A new collaborative study carried out by researchers at Sanford-Burnham Medical Research Institute (Sanford-Burnham), UC San Diego, the German Cancer Research Center, the University of Heidelberg (Germany), and 33 other research institutions has identified two oncogenes, called GFI1 and GFI1B, that drive the development of medulloblastoma, the most common malignant brain tumor in children.
The findings, published June 22 in Nature, suggest that GFI1 and GFI1B are worthy gene candidates for molecular-targeted therapy.
“Using state-of-the-art technologies to survey the genomes of tumors derived from medulloblastoma patients, we have identified new oncogenes that drive the growth of a considerable proportion of Group 3 and 4 medulloblastomas. Patients with Group 3 and 4 tumors have the poorest outcomes and the fewest therapeutic options of all medulloblastoma patients,” said Robert Wechsler-Reya, Ph.D., director of the Tumor Initiation and Maintenance Program at Sanford-Burnham, and co-senior author of the paper.
Current therapy for patients with medulloblastoma includes surgery, radiation, and high-dose chemotherapy. Although these therapies have a significant impact on tumor growth, many children ultimately relapse and die of the disease. Moreover, survivors suffer profound long-term side effects—including cognitive deficits and increased susceptibility to other cancers—as a result of the aggressive treatment.
“Going forward, we expect that the genetic profiles of medulloblastoma tumors will lead to markers that allow us to adjust a patient’s therapy to target the genes that are actually driving the growth of the tumor. Our findings are promising in that they may ultimately lead to genetically informed clinical trials of new agents that target the genetic variations we discovered,” said Wechsler-Reya.
Hijacking gene enhancers
The study also revealed how the oncogenes—inactive in normal healthy brains—become activated in medulloblastoma by “hijacking” unrelated DNA elements called “enhancers.” Enhancers are short regions of DNA that activate genes, and there are hundreds of thousands of them in the human genome.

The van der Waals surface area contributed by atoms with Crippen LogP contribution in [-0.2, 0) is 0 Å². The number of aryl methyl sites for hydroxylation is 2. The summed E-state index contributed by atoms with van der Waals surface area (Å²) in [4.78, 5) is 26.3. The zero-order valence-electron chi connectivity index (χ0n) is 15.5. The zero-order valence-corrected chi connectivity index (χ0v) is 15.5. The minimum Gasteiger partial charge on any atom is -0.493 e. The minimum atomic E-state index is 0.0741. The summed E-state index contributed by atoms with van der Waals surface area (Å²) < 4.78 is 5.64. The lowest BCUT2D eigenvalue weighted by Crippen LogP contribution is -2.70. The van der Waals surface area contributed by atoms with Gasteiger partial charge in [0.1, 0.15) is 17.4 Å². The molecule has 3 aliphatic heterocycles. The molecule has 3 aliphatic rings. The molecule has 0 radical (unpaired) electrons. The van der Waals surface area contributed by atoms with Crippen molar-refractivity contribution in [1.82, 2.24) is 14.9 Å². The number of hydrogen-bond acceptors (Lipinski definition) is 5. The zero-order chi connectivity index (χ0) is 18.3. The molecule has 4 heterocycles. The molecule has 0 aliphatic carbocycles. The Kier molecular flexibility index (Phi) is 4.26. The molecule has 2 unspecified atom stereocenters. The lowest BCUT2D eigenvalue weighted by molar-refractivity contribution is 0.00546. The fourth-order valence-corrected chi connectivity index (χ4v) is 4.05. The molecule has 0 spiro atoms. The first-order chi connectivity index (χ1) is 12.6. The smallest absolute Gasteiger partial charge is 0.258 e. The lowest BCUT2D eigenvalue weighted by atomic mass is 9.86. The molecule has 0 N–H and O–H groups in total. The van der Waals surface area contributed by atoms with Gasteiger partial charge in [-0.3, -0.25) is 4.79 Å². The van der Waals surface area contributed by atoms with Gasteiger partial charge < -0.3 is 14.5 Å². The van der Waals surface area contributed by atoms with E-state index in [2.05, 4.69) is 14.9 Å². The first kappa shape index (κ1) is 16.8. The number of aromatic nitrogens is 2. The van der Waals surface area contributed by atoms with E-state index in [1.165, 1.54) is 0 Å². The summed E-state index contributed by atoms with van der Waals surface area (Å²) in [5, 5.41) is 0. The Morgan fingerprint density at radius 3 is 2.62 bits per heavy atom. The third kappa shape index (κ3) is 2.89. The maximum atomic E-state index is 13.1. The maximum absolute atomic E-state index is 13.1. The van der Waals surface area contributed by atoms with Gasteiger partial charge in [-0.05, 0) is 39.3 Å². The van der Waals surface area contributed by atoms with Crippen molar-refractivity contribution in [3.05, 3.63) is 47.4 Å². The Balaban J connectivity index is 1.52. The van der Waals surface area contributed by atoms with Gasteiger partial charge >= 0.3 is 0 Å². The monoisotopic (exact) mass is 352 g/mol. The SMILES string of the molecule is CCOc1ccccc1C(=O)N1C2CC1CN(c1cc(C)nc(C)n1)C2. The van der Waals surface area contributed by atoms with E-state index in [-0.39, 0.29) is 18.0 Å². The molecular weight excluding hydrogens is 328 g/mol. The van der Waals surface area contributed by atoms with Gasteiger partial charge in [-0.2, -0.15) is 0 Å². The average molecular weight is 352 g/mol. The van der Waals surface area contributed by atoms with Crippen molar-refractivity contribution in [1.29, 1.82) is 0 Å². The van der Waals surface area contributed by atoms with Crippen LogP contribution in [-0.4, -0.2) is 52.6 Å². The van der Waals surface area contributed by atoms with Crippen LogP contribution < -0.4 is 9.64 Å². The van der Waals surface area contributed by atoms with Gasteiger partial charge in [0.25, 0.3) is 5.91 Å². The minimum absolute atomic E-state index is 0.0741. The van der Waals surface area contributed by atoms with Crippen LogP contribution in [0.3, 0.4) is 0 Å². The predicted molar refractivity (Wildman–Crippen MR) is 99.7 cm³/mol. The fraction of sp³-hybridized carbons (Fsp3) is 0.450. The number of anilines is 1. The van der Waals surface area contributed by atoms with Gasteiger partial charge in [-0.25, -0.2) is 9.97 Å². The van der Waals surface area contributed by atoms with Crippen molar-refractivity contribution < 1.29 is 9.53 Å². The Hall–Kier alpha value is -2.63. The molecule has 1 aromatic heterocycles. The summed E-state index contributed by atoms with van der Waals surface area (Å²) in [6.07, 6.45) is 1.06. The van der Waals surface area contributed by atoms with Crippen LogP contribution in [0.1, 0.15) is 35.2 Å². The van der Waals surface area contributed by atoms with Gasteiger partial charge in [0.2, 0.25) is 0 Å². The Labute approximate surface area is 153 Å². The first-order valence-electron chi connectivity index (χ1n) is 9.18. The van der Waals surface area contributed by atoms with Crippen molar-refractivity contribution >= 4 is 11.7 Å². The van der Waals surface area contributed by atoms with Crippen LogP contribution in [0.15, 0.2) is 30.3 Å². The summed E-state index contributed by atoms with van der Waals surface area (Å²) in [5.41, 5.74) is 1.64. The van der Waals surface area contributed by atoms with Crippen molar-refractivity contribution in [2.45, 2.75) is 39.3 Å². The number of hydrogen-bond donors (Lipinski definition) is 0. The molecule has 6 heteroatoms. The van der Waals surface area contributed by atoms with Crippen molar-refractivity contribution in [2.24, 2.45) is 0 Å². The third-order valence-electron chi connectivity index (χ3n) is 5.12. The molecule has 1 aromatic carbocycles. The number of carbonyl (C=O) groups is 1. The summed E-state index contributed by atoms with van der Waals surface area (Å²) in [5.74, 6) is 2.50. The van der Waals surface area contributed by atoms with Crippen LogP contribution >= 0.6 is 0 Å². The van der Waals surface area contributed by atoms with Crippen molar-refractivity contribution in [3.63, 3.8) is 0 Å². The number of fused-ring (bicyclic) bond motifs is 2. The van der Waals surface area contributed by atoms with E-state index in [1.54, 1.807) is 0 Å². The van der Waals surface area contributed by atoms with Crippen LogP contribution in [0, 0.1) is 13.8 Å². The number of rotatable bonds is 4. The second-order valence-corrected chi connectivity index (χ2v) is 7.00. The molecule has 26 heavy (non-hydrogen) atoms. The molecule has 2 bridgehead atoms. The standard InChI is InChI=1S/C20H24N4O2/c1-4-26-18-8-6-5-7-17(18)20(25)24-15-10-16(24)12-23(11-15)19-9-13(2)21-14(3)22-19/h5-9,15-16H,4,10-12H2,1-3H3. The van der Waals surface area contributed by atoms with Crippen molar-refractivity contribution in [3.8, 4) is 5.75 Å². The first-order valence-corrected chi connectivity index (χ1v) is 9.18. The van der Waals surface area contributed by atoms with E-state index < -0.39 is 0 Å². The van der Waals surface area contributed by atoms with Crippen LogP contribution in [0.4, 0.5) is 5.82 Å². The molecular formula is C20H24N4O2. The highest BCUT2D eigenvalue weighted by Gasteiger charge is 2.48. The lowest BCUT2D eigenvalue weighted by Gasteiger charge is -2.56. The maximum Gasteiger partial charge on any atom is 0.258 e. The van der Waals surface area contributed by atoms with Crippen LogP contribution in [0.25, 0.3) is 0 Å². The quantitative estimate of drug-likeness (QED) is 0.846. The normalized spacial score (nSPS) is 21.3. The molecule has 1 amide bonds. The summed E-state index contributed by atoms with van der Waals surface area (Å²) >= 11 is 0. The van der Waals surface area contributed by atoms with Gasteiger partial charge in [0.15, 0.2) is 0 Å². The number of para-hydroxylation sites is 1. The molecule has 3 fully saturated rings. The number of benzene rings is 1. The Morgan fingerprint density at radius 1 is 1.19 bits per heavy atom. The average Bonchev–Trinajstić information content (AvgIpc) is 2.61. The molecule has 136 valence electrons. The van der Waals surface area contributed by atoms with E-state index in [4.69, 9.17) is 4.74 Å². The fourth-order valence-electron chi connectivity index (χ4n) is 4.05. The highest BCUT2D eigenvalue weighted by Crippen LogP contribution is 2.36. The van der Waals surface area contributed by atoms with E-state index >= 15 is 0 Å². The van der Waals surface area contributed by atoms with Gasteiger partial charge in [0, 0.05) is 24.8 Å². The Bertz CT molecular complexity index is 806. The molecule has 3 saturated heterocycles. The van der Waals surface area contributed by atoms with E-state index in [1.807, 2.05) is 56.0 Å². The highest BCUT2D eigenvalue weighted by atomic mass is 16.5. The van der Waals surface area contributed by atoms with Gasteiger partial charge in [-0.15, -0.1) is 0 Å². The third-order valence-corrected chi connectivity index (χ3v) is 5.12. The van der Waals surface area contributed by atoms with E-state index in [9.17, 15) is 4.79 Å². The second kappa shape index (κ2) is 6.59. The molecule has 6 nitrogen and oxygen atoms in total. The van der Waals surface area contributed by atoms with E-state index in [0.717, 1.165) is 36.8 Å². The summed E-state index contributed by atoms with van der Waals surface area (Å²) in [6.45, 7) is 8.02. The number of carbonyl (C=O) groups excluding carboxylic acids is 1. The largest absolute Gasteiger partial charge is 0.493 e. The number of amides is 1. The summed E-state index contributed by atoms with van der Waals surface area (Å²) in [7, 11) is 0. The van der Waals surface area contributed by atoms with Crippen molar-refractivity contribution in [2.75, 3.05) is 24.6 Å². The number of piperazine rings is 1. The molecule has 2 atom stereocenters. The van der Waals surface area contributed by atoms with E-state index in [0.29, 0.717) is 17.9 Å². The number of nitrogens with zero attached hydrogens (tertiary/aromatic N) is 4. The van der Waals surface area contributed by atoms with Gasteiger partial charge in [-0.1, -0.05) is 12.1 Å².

“Chromosome rearrangements that merge oncogenes with enhancers have been observed in lymphoid cancers, such as non-Hodgkin’s lymphoma,” said Wechsler-Reya. “But this is the first report of this phenomenon in brain tumors.”
Chromosome rearrangements occur when segments of the DNA double helix are deleted, amplified, or swap positions—disrupting the normal order and sequence of genes.
“Gene rearrangements that activate oncogenes have broad-reaching implications for cancer genomics,” said Paul Northcott, Ph.D., senior researcher at the German Cancer Research Center and co-first author of the study. “It will be interesting to re-examine the genomes of other cancers using today’s sophisticated analytical tools to see if the enhancer hijacking process of activating oncogenes is broader than we currently understand.
“Moreover, these rearrangements leading to GFI1 and GFI1B activation open up promising new avenues for the treatment of medulloblastoma patients, as novel therapies specifically targeting enhancers are currently making their way into clinical trials for other cancers. Targeting enhancers bypasses some of the caveats associated with the direct targeting of oncogenes themselves, which can be notoriously difficult to inhibit,” added Northcott.